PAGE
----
The FBI CODIS database has nearly 15 million DNA profiles. Over 2 million of them belong to arrestees, never convicted of a crime who have the right to have their DNA cleared from the database. Nevertheless very few arrestees eligible for DNA expungement actually have their genetic profiles removed. The main reason is that most states place the burdensome and costly process of DNA expungement on arrestees. In California for example, whose residents make up a quarter of the FBI’s arrestee database with over 600,000 profiles, just 419 DNA profiles have been expunged upon request since 2004. This number is much higher in the minority of states that do it automatically. To give a comparison: In Maryland, where where DNA expungement is automatic, over 10’000 DNA profiles have been expunged in only two years.
But what is the problem of having your DNA in the FBI’s database? American Civil Liberties Union (ACLU) attorney Michael Risher puts it this way: „if your DNA is in the database, you’re more likely to be implicated correctly or falsely in a crime.“ What implications this can have is shown by the following example: In 2012, a homeless man previously convicted of a residential burglary, was suspected of the murder of a Silicon Valley millionaire because the DNA found under the victims nails matched his. He was later found to be innocent, thanks to medical records that proved he was at a hospital the night the murder took place. So how did his DNA end up under the victims nails? The answer is simple if not intuitive: Both man were picked up by the same ambulance that night and paramedics inadvertently clipped an oxygen-monitoring probe first to the finger of the homeless man and then onto the victims, thereby transferring the DNA.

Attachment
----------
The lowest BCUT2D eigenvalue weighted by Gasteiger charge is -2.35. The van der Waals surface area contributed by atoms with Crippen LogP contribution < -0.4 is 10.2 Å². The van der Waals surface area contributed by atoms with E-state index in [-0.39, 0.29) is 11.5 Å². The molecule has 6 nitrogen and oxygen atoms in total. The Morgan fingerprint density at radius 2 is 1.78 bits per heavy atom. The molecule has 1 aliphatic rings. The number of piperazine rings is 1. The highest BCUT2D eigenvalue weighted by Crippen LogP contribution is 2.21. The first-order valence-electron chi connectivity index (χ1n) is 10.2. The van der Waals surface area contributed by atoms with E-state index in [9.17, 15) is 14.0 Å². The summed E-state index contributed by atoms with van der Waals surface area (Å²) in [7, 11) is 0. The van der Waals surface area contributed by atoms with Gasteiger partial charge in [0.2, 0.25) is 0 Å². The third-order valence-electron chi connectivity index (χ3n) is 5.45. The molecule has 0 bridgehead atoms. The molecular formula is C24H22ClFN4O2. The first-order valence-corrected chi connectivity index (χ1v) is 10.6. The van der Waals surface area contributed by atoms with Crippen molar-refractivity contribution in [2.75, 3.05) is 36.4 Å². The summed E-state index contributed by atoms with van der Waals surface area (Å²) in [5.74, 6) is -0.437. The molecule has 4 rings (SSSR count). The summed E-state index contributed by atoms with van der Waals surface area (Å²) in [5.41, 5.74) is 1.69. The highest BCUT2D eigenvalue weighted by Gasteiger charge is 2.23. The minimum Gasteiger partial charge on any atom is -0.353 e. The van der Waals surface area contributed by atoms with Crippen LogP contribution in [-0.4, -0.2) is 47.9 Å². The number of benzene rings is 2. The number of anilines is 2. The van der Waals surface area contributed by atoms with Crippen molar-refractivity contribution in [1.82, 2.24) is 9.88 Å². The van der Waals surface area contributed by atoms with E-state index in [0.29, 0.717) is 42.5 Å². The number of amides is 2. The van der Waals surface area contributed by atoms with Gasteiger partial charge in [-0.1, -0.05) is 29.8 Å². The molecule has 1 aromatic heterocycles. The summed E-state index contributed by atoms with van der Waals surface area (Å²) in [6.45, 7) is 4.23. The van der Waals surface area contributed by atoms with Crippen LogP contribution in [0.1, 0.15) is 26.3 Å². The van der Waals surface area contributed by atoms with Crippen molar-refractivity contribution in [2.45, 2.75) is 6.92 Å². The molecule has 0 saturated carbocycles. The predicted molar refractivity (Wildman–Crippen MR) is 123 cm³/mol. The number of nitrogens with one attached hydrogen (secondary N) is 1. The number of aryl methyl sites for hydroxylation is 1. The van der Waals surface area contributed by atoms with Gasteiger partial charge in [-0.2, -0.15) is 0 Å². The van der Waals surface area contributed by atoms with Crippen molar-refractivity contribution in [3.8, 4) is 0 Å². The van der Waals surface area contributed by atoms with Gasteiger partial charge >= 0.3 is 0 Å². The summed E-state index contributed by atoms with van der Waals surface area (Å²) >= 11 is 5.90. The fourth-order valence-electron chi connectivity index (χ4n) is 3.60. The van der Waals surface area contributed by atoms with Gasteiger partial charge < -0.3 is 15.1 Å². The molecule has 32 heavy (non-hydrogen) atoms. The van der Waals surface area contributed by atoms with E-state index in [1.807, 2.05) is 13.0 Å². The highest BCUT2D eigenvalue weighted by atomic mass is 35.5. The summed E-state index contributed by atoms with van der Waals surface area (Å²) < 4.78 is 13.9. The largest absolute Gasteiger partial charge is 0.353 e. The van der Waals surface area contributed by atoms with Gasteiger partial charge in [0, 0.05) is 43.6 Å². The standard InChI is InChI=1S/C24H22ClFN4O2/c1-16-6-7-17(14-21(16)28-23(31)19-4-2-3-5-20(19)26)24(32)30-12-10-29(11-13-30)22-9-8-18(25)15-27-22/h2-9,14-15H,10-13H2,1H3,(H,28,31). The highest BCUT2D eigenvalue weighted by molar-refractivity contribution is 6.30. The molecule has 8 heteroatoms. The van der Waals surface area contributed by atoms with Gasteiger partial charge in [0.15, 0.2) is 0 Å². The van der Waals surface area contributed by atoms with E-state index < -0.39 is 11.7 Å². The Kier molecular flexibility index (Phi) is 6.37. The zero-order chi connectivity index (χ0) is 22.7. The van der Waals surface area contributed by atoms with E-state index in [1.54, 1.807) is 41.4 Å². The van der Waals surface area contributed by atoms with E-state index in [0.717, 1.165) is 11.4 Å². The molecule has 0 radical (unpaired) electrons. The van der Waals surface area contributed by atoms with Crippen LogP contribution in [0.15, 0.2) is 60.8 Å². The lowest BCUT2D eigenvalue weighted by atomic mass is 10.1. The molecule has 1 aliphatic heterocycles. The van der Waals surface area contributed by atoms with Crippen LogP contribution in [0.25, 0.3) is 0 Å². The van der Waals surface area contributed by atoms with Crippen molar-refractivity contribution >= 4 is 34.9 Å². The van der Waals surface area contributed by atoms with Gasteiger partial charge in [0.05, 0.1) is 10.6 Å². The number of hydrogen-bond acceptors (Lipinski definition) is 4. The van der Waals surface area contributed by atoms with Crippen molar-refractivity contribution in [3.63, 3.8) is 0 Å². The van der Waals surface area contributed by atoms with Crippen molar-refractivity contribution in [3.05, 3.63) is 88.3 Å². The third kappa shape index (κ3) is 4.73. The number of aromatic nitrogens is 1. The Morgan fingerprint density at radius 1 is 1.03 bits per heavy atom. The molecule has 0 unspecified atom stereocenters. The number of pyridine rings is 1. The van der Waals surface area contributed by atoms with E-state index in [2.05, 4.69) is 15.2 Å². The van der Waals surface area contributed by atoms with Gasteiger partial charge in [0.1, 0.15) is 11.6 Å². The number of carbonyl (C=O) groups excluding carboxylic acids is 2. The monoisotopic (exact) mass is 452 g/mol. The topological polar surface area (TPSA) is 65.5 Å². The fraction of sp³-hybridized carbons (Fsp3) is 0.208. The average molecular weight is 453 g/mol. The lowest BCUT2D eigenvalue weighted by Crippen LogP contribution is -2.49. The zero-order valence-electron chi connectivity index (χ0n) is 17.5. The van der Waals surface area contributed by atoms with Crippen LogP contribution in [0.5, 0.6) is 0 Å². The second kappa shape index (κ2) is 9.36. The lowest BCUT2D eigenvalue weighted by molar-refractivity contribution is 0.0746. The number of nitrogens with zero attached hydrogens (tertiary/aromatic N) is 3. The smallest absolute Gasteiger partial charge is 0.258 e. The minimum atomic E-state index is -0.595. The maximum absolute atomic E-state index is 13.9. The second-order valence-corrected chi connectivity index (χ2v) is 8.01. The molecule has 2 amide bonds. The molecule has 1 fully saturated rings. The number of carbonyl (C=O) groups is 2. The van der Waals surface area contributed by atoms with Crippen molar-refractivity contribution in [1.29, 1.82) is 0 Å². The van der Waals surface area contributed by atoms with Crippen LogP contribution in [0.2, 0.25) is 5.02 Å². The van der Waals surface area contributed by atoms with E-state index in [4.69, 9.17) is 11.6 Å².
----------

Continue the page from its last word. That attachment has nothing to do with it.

A further problem, Risher adds, is that there is a racial disparity in who gets arrested in the first place. This exacerbates and creates a feedback loop that further increases disparities in the U.S. racial justice system.
University of California, Davis law professor Elizabeth Joh argues that it is important that more states adopt a policy of automatic DNA expungement, as people should not “forfeit their genetic rights simply because of an arrest.”